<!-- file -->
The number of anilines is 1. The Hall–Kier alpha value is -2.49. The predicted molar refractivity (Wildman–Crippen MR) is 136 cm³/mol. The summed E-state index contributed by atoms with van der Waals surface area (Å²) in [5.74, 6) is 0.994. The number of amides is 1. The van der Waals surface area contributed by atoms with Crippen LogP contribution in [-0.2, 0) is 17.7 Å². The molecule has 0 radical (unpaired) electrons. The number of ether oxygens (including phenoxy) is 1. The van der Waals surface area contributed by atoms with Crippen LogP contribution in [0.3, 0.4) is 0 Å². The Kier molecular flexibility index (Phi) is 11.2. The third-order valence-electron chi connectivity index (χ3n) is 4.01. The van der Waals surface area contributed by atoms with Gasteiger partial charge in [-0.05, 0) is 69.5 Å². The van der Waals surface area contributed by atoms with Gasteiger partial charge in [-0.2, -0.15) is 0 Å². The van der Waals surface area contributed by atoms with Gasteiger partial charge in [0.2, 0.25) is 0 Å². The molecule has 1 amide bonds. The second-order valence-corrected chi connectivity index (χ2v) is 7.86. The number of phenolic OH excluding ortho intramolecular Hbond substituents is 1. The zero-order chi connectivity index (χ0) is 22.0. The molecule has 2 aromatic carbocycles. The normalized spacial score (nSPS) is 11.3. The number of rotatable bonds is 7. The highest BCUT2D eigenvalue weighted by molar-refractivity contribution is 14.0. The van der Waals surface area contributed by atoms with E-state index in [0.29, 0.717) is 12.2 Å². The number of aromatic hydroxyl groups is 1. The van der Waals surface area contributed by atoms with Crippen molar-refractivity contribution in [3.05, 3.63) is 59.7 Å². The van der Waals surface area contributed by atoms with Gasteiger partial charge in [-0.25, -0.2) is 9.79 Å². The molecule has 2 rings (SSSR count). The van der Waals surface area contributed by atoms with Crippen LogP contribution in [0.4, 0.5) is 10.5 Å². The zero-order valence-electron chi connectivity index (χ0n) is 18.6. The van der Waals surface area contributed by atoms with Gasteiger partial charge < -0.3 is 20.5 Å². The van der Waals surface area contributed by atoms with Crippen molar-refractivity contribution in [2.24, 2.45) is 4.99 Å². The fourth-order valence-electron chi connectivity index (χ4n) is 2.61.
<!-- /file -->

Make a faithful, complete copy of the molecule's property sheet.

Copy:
The number of anilines is 1. The Hall–Kier alpha value is -2.49. The predicted molar refractivity (Wildman–Crippen MR) is 136 cm³/mol. The summed E-state index contributed by atoms with van der Waals surface area (Å²) in [5.74, 6) is 0.994. The number of amides is 1. The van der Waals surface area contributed by atoms with Crippen LogP contribution in [-0.2, 0) is 17.7 Å². The molecule has 0 radical (unpaired) electrons. The number of ether oxygens (including phenoxy) is 1. The van der Waals surface area contributed by atoms with Crippen LogP contribution in [0.3, 0.4) is 0 Å². The Kier molecular flexibility index (Phi) is 11.2. The third-order valence-electron chi connectivity index (χ3n) is 4.01. The van der Waals surface area contributed by atoms with Gasteiger partial charge in [-0.05, 0) is 69.5 Å². The van der Waals surface area contributed by atoms with Gasteiger partial charge in [-0.2, -0.15) is 0 Å². The van der Waals surface area contributed by atoms with Gasteiger partial charge in [0.2, 0.25) is 0 Å². The molecule has 1 amide bonds. The second-order valence-corrected chi connectivity index (χ2v) is 7.86. The number of phenolic OH excluding ortho intramolecular Hbond substituents is 1. The zero-order chi connectivity index (χ0) is 22.0. The molecule has 2 aromatic carbocycles. The normalized spacial score (nSPS) is 11.3. The number of rotatable bonds is 7. The highest BCUT2D eigenvalue weighted by molar-refractivity contribution is 14.0. The van der Waals surface area contributed by atoms with E-state index in [0.29, 0.717) is 12.2 Å². The number of aromatic hydroxyl groups is 1. The van der Waals surface area contributed by atoms with Crippen molar-refractivity contribution in [3.05, 3.63) is 59.7 Å². The van der Waals surface area contributed by atoms with Gasteiger partial charge in [-0.25, -0.2) is 9.79 Å². The molecule has 2 rings (SSSR count). The van der Waals surface area contributed by atoms with Crippen LogP contribution in [0.4, 0.5) is 10.5 Å². The zero-order valence-electron chi connectivity index (χ0n) is 18.6. The van der Waals surface area contributed by atoms with Gasteiger partial charge < -0.3 is 20.5 Å². The van der Waals surface area contributed by atoms with Crippen molar-refractivity contribution in [2.24, 2.45) is 4.99 Å². The fourth-order valence-electron chi connectivity index (χ4n) is 2.61.